Prendergast Window Project Receives Three Bids

James Prendergast Library officials are planning a window replacement project for the windows facing Cherry Street. P-J photo by Dennis Phillips

The James Prendergast Library received a total of three bid proposals for its window replacement project.

The Post-Journal asked Tina Scott, library director, about the library’s request for proposal process for the $167,500 window project. She said because the library is not a public entity, they are not required to do a request for proposal process. However, she added that is library policy to solicit bids from at least three companies for every project.

Clark Patterson Lee handled the bid process for the library, Scott said. The company who won the bid was Jens Glass of Hamburg.

“The board favors doing business locally whenever possible,” Scott said.

Clark Patterson Lee worked with local businesses during the design phase, Scott said. She said the architecture, engineering and planning firm called all around the area — Jamestown, northeastern Pennsylvania and Western New York — to solicit bids.

“Some companies were interested, many were too busy,” she said. “I believe there were six companies who expressed interest in bidding. Two local companies were interested, but only one submitted a bid and it was considerably higher than the winning bid.”

Scott said there are no limitations on who the library can request bids from for a project.

Earlier this year, the window replacement project occurred at the library, with the windows facing Cherry and Washington streets replaced along with five windows facing Sixth Street. An elevator door was replaced as well.

Last year, library officials received a $125,000 state grant for the project, with 25 percent, or $42,000, coming from the city of Jamestown and the Lenna Foundation.

In June, Scott said the new windows will stop leaks, eliminate drafts and more efficiently keep the temperature inside the building at a sustainable level.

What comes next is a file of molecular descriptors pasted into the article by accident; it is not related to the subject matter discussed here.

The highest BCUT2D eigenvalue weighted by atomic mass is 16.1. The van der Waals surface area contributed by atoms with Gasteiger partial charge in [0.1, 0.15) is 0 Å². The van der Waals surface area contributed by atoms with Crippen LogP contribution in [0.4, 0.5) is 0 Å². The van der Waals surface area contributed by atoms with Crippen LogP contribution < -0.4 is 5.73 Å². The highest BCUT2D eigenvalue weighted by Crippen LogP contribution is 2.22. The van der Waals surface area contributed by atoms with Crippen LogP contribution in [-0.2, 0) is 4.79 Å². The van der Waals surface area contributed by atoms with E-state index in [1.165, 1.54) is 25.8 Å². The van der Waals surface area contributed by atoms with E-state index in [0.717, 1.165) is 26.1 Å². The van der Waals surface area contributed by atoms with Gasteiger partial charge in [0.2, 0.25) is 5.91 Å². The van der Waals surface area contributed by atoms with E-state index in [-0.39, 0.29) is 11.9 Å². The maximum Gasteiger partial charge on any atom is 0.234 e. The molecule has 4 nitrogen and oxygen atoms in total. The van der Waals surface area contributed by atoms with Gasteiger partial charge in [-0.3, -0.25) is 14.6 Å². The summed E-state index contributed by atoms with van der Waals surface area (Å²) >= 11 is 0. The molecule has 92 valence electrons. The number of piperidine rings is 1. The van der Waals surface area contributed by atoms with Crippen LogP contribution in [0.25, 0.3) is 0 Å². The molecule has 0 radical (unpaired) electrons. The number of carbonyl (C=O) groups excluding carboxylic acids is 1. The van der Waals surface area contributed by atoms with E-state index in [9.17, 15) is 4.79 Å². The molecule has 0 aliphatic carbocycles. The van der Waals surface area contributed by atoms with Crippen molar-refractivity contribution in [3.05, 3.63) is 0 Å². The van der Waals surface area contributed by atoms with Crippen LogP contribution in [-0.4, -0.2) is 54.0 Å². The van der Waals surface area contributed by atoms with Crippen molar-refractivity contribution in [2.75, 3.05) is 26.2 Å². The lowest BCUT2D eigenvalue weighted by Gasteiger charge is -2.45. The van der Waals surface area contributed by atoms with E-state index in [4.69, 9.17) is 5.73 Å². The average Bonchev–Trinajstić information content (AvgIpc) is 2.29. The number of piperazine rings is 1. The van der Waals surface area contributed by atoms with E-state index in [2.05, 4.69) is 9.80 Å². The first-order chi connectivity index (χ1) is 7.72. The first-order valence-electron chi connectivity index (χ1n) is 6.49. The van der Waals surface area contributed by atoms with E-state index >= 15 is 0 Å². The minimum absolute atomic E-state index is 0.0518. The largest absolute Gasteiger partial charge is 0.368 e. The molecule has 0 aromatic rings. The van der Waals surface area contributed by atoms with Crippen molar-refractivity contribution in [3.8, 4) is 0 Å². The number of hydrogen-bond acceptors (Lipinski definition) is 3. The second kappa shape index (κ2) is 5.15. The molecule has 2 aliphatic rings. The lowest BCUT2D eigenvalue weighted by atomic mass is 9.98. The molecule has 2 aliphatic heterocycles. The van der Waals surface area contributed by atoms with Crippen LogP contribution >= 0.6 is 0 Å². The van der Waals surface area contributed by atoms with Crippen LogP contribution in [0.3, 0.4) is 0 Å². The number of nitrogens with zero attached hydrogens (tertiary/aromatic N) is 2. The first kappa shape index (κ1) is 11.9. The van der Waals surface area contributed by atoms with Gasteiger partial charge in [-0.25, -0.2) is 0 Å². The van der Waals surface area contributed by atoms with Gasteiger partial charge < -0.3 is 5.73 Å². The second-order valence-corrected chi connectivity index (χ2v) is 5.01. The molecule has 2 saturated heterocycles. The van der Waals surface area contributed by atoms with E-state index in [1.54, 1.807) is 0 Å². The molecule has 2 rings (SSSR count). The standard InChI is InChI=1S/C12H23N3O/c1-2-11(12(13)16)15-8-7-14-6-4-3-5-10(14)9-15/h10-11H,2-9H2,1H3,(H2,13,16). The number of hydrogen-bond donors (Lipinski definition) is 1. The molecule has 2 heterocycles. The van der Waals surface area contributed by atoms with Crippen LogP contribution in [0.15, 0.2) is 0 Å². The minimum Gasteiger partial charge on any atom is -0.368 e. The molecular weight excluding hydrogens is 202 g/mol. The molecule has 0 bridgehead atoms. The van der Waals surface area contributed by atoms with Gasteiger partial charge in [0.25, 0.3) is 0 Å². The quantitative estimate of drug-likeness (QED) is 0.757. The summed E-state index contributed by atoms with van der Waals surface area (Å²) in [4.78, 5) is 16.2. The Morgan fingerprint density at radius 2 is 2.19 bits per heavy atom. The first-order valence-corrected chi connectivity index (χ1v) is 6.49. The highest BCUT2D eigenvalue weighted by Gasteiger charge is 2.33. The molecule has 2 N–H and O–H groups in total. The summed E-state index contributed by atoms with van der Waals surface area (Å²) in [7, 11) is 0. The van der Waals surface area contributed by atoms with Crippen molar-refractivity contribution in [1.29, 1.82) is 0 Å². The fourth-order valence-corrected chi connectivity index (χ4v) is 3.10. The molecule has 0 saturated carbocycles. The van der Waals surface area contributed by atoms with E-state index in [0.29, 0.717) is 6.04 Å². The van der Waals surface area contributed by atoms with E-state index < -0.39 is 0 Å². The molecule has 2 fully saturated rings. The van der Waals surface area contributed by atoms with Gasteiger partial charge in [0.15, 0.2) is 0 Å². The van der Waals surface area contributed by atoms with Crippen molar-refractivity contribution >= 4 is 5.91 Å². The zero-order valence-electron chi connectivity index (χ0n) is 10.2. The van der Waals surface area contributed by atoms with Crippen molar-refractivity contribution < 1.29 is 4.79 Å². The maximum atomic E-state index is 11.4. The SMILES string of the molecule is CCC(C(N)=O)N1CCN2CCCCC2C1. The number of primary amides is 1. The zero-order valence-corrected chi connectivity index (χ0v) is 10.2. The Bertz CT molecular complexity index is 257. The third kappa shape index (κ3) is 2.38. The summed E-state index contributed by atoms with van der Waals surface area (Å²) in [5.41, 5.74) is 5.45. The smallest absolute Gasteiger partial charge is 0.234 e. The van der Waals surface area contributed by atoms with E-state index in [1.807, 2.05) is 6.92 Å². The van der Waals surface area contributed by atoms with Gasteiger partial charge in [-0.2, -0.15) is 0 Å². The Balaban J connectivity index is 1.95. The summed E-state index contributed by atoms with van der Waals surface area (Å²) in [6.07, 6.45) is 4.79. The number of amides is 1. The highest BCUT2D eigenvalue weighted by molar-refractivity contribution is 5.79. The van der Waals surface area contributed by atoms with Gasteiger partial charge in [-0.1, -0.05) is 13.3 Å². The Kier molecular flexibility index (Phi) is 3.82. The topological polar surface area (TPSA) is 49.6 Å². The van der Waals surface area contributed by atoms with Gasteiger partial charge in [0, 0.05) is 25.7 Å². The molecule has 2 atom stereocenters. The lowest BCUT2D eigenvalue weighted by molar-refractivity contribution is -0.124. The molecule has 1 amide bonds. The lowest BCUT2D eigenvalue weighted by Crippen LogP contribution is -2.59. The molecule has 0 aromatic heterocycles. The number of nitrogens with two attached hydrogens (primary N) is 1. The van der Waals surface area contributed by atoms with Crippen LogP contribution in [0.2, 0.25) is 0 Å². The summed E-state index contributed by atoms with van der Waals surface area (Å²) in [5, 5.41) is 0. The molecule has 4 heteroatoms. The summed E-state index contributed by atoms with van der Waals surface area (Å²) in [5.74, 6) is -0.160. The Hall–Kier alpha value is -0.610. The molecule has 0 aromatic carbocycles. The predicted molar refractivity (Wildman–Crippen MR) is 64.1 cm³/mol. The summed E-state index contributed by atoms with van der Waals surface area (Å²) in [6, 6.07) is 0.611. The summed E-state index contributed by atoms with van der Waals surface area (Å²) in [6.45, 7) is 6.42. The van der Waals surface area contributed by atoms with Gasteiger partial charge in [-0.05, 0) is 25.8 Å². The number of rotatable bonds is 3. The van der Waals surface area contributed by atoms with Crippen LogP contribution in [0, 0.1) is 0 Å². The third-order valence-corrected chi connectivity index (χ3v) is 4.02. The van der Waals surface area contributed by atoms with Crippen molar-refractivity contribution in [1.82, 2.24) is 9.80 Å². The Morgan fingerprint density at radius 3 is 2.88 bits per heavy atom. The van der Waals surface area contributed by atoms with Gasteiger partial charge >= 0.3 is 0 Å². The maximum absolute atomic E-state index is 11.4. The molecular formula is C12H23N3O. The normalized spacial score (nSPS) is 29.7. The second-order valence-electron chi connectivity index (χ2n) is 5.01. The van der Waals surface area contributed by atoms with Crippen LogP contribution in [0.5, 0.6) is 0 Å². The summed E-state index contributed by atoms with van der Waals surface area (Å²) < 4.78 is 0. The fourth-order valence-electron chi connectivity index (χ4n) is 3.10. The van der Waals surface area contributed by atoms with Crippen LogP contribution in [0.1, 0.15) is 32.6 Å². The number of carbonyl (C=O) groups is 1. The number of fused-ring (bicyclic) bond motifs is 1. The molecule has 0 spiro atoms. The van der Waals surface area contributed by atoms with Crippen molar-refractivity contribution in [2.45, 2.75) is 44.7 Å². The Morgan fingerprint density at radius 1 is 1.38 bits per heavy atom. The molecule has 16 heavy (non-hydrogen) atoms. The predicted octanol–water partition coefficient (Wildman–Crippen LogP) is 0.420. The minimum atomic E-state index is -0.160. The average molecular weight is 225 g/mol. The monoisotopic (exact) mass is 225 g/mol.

The funding also went to replace the doors to the elevator leading to the mezzanine. The elevator doors were older and don’t have the necessary safety sensors to keep from closing if someone is still between the doors. Scott said the new doors will have new edges with infrared beams installed to reopen the doors when the sensor is broken or interrupted.

Scott said five of 26 windows facing Sixth Street were replaced. She said each section of the windows facing Sixth Street cost $7,000. She said it will take an additional $140,000 to replace all of the window sections on the north side of the building. She added that hopefully in a future round of state funding, the library will be able to receive the rest of the money necessary to replace all of the windows at the library.

The new two-paned anodized aluminum windows have a 1-inch insulated glazing, and are argon filled, Scott said. The windows will cut in half the decibel levels of outside noise and provide greater security.

The window replacement project was the third at the library since 2014. At the beginning of 2015, construction was finished on the first phase of library renovations. Phase 1 improvements included constructing Americans with Disabilities Act-compliant restrooms for men and women on the first floor; adding a family restroom in the children’s room; turning a second-floor storage space into a community room; and creating a new teen space. The library received a $294,000 state grant and a $70,000 matching grant from city officials for the first phase renovations.

In October 2016, Phase 2 was completed, which added Americans with Disabilities Act upstairs bathrooms and converted a freight elevator into a passenger elevator. In 2015, library officials received a $243,000 grant from the state Department of Education through its Public Library Construction program for the Phase 2 project. Library officials also received $77,000 from the Hultquist Foundation that was used as the 25 percent local match, which was necessary to receive the state grant.